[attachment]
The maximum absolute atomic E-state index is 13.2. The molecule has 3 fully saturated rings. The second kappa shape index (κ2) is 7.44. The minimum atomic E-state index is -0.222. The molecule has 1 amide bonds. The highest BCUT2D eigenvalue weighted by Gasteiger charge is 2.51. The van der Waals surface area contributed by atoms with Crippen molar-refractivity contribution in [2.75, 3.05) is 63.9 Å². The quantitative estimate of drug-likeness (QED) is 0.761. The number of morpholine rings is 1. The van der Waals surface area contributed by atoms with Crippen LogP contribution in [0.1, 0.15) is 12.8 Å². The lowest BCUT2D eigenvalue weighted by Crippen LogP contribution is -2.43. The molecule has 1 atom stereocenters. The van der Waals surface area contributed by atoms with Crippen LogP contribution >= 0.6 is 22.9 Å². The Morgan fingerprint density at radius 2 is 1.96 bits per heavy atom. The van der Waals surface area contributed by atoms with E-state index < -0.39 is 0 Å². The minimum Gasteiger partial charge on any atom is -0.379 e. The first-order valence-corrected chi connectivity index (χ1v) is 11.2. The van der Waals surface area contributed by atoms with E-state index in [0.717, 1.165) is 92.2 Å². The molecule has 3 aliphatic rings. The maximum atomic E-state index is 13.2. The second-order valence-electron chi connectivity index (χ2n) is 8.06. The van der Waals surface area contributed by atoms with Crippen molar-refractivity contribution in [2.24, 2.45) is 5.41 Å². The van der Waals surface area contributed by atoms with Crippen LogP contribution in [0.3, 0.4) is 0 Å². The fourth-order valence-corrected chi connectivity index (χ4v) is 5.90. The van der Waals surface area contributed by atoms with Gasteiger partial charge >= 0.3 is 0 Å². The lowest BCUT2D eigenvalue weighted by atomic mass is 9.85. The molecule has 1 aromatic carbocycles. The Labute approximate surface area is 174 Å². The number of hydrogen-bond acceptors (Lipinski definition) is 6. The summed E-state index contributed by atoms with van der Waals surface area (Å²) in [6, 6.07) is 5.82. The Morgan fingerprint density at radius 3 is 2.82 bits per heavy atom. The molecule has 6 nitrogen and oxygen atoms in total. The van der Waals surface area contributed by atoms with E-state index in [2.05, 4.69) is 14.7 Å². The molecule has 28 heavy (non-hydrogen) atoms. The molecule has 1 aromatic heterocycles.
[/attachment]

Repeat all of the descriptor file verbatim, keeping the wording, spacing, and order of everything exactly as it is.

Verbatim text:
The maximum absolute atomic E-state index is 13.2. The molecule has 3 fully saturated rings. The second kappa shape index (κ2) is 7.44. The minimum atomic E-state index is -0.222. The molecule has 1 amide bonds. The highest BCUT2D eigenvalue weighted by Gasteiger charge is 2.51. The van der Waals surface area contributed by atoms with Crippen molar-refractivity contribution in [2.75, 3.05) is 63.9 Å². The quantitative estimate of drug-likeness (QED) is 0.761. The number of morpholine rings is 1. The van der Waals surface area contributed by atoms with Crippen LogP contribution in [0.1, 0.15) is 12.8 Å². The lowest BCUT2D eigenvalue weighted by Crippen LogP contribution is -2.43. The molecule has 1 atom stereocenters. The van der Waals surface area contributed by atoms with Crippen LogP contribution >= 0.6 is 22.9 Å². The Morgan fingerprint density at radius 2 is 1.96 bits per heavy atom. The van der Waals surface area contributed by atoms with E-state index < -0.39 is 0 Å². The minimum Gasteiger partial charge on any atom is -0.379 e. The first-order valence-corrected chi connectivity index (χ1v) is 11.2. The van der Waals surface area contributed by atoms with E-state index in [0.717, 1.165) is 92.2 Å². The molecule has 3 aliphatic rings. The maximum atomic E-state index is 13.2. The second-order valence-electron chi connectivity index (χ2n) is 8.06. The van der Waals surface area contributed by atoms with Crippen molar-refractivity contribution in [2.24, 2.45) is 5.41 Å². The van der Waals surface area contributed by atoms with Crippen LogP contribution in [0.3, 0.4) is 0 Å². The fourth-order valence-corrected chi connectivity index (χ4v) is 5.90. The van der Waals surface area contributed by atoms with Gasteiger partial charge >= 0.3 is 0 Å². The lowest BCUT2D eigenvalue weighted by atomic mass is 9.85. The molecule has 1 aromatic carbocycles. The Labute approximate surface area is 174 Å². The number of hydrogen-bond acceptors (Lipinski definition) is 6. The summed E-state index contributed by atoms with van der Waals surface area (Å²) in [6, 6.07) is 5.82. The Morgan fingerprint density at radius 3 is 2.82 bits per heavy atom. The molecule has 6 nitrogen and oxygen atoms in total. The van der Waals surface area contributed by atoms with E-state index in [2.05, 4.69) is 14.7 Å². The molecule has 28 heavy (non-hydrogen) atoms. The molecule has 1 aromatic heterocycles.